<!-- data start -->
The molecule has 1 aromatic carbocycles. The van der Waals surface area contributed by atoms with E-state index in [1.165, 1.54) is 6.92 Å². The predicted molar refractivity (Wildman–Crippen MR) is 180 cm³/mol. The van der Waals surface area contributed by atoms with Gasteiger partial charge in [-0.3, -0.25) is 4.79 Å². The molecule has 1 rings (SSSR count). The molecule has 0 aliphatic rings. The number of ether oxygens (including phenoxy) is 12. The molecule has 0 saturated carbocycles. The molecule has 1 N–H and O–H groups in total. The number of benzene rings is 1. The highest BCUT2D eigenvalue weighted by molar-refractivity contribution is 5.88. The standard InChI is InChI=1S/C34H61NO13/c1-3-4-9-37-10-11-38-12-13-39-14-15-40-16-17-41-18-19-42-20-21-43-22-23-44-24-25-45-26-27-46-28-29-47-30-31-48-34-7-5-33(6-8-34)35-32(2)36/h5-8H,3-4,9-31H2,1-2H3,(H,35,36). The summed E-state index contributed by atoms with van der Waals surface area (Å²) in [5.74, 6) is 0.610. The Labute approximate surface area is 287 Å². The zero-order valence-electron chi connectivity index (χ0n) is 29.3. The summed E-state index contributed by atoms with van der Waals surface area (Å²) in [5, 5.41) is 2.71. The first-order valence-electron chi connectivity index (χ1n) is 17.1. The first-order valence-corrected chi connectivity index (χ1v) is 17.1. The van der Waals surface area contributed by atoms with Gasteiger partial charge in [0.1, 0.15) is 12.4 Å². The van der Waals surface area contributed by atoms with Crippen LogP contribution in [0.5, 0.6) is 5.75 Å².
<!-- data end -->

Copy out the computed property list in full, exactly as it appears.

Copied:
The molecule has 1 aromatic carbocycles. The van der Waals surface area contributed by atoms with E-state index in [1.165, 1.54) is 6.92 Å². The predicted molar refractivity (Wildman–Crippen MR) is 180 cm³/mol. The van der Waals surface area contributed by atoms with Gasteiger partial charge in [-0.3, -0.25) is 4.79 Å². The molecule has 1 rings (SSSR count). The molecule has 0 aliphatic rings. The number of ether oxygens (including phenoxy) is 12. The molecule has 0 saturated carbocycles. The molecule has 1 N–H and O–H groups in total. The number of benzene rings is 1. The highest BCUT2D eigenvalue weighted by molar-refractivity contribution is 5.88. The standard InChI is InChI=1S/C34H61NO13/c1-3-4-9-37-10-11-38-12-13-39-14-15-40-16-17-41-18-19-42-20-21-43-22-23-44-24-25-45-26-27-46-28-29-47-30-31-48-34-7-5-33(6-8-34)35-32(2)36/h5-8H,3-4,9-31H2,1-2H3,(H,35,36). The summed E-state index contributed by atoms with van der Waals surface area (Å²) in [5.74, 6) is 0.610. The Labute approximate surface area is 287 Å². The zero-order valence-electron chi connectivity index (χ0n) is 29.3. The summed E-state index contributed by atoms with van der Waals surface area (Å²) in [5, 5.41) is 2.71. The first-order valence-electron chi connectivity index (χ1n) is 17.1. The first-order valence-corrected chi connectivity index (χ1v) is 17.1. The van der Waals surface area contributed by atoms with Gasteiger partial charge in [0.1, 0.15) is 12.4 Å². The van der Waals surface area contributed by atoms with Crippen LogP contribution in [0.5, 0.6) is 5.75 Å².